Abandoned Car of the Week

The remains of a 1968 Chevelle

The 1968 Chevrolet Chevelle marked the first year of the second-generation of the mid-sized Chevelle, which was introduced in 1964. This particular Chevelle, as advertised on its fender, came with Chevrolet's 5.7-liter 350 cubic inch small block V-8 engine. The stripped-out Chevy was found in a field in eastern North Carolina. Chevelle became very popular in the mid-to-late '60s and Chevrolet billed it as "America's most popular mid-size car." (Photo by Nick Nunkovich)

A '37 Ford on Route 66

This 1937 Ford sedan was found along Route 66 in Holbrook, Ariz. The most popular Ford engine in 1937 was a 3.6-liter flathead V-8 making 85 horsepower with 144 pound-feet of torque. Base price of the 1937 was $850. Ford was the top-selling brand in 1937 with 942,005 copies sold. Chevrolet was second at 815,375.
(Photos by Jim Meachen)

Willys Jeep station wagon

This 1954 Willys Jeep station wagon was discovered in a Texas field of old, used-up vehicles. Jeep Willys marketed the first all-steel station wagon designed as a passenger vehicle in 1946. It was built in the U.S. through 1964 with more than 300,000 sold. Its successor was the Jeep Wagoneer.
(Photo by Peter Hubbard)

A first-generation Grand Cherokee

The Jeep Grand Cherokee dates back to 1993 starting life with a 190-horsepower inline 6-cylinder engine and an optional 5.2-liter V-8 making 220 horsepower. It was a sales success with more than 1.6 million copies sold from 1993 through 1998. This mid-90s first-generation Grand Cherokee was found in retirement in a field in southeastern North Carolina. 
(Photos by Jim Meachen)

Dodge truck in retirement

Dodge sold the D line of pickup trucks from October 1960 through September 1993. This second-generation 1968 Dodge was spotted in Utah. The 1968 model can be distinguished by its grille with two rows of four holes each. Sold as the D300 and the D500, they came with a choice of two engines — a 127-horsepower Slant Six and a 177-horsepower V-8.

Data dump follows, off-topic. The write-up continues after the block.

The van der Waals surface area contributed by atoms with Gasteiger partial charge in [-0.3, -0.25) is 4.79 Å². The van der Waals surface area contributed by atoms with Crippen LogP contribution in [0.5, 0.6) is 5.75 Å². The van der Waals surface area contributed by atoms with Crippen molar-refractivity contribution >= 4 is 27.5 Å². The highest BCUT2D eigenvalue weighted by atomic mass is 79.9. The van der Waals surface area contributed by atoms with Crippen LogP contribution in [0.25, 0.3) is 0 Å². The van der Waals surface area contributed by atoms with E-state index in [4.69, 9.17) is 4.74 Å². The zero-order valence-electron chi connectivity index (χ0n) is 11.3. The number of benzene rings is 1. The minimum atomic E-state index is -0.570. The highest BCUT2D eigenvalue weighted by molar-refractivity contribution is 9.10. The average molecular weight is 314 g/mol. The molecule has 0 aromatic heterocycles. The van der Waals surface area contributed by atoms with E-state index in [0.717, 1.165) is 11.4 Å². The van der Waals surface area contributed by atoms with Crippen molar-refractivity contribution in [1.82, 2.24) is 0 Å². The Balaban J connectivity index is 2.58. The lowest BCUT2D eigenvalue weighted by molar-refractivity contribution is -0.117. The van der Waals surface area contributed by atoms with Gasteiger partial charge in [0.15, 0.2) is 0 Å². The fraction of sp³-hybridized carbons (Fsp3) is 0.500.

(Photo by Jim Prueter) 

A 1953 Texas Willys

This 1953 Willys was discovered in a Texas salvage yard. Willys re-entered the car market with a new compact car in 1952, the Willys Aero. At first available only as a two-door sedan, it came with either an L-head or F-head six-cylinder engine.  A four-door sedan and a two-door hardtop were added for 1953 along with taxi models.  Transmissions included a 3-speed manual, 3-speed manual with overdrive, and a 4-speed Hydramatic. 42,224 cars were sold in 1953, but sales tanked in 1954, and the car's final model year was 1955.
(Photo by Peter Hubbard)

A used up Chevy Blazer

The remains of this early 1990s Chevy Blazer S-10 two-door apparently served as a parts car and has been reduced to a skeleton ready for the scrapyard. The Blazer S-10 came with two versions of the 4.3-liter V-6, the base engine making 170 horsepower and an high-output engine making 200 horsepower, neither of which has survived in this wreckage.
(Photo by Jim Meachen)

The Turnpike Cruiser

The front of a 1957 Mercury Turnpike Cruiser is pictured in an old-car salvage yard in Texas. The Turnpike Cruiser was built in 1957 and 1958 in commemoration of the creation of the Interstate Highway System. Unfortunately for Mercury, despite some glowing reviews, the Turnpike Cruiser was a sales flop with only 18,861 sold in 1957.
(Photo by Peter Hubbard) 

A GMC in retirement

This "New Design" medium-duty GMC truck (1947-1955) was found in retirement in Utah. Both the Chevrolet truck (Advance Design) and the GMC were redesigned in 1947, and that iteration was built through 1955. The 1947 redesign featured integrated headlamps as well as wider, lower and bolder grilles.
(Photo by Jim Prueter)

Bob Waldmire's Volkswagen Squareback

Famed artist and cartographer Bob Waldmire spent much of his life traveling the famous Route 66 from Chicago to Santa Monica creating countless drawings and whimsical maps of life on the "Mother Road." Waldmire died in 2009, and one of the vehicles he used in his travels, a 1967 Volkswagen Squareback, is on display at Henry's Rabbit Ranch on Old Route 66 outside of Staunton, Ill. Waldmire's most famous vehicle — a 1972 Volkswagen Microbus — is on display at the Route 66 Museum in Pontiac, Ill.
(Photo by Jim Meachen)